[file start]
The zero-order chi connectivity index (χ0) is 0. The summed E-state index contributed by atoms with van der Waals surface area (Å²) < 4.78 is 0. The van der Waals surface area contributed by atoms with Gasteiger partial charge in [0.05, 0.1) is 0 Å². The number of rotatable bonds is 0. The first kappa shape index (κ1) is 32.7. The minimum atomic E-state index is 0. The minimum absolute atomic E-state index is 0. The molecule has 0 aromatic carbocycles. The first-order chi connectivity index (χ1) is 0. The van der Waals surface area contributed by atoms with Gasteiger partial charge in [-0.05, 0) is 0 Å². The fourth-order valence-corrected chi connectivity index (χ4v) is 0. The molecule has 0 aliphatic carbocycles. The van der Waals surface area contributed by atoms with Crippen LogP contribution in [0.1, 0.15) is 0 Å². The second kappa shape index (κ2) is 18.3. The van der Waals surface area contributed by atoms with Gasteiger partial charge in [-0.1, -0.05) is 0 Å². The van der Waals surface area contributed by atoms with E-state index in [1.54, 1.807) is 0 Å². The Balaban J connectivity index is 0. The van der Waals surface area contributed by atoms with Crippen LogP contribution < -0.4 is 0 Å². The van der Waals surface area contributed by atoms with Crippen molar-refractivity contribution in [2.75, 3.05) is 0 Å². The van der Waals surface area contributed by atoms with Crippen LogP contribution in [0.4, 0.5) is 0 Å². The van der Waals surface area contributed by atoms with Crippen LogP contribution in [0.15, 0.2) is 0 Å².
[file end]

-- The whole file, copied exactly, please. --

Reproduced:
The zero-order chi connectivity index (χ0) is 0. The summed E-state index contributed by atoms with van der Waals surface area (Å²) < 4.78 is 0. The van der Waals surface area contributed by atoms with Gasteiger partial charge in [0.05, 0.1) is 0 Å². The number of rotatable bonds is 0. The first kappa shape index (κ1) is 32.7. The minimum atomic E-state index is 0. The minimum absolute atomic E-state index is 0. The molecule has 0 aromatic carbocycles. The first-order chi connectivity index (χ1) is 0. The van der Waals surface area contributed by atoms with Gasteiger partial charge in [-0.05, 0) is 0 Å². The fourth-order valence-corrected chi connectivity index (χ4v) is 0. The molecule has 0 aliphatic carbocycles. The van der Waals surface area contributed by atoms with Crippen LogP contribution in [0.1, 0.15) is 0 Å². The second kappa shape index (κ2) is 18.3. The van der Waals surface area contributed by atoms with Gasteiger partial charge in [-0.1, -0.05) is 0 Å². The van der Waals surface area contributed by atoms with E-state index in [1.54, 1.807) is 0 Å². The Balaban J connectivity index is 0. The van der Waals surface area contributed by atoms with Crippen LogP contribution < -0.4 is 0 Å². The van der Waals surface area contributed by atoms with Crippen molar-refractivity contribution in [2.75, 3.05) is 0 Å². The van der Waals surface area contributed by atoms with Crippen LogP contribution in [0.4, 0.5) is 0 Å². The van der Waals surface area contributed by atoms with Crippen LogP contribution in [0.15, 0.2) is 0 Å².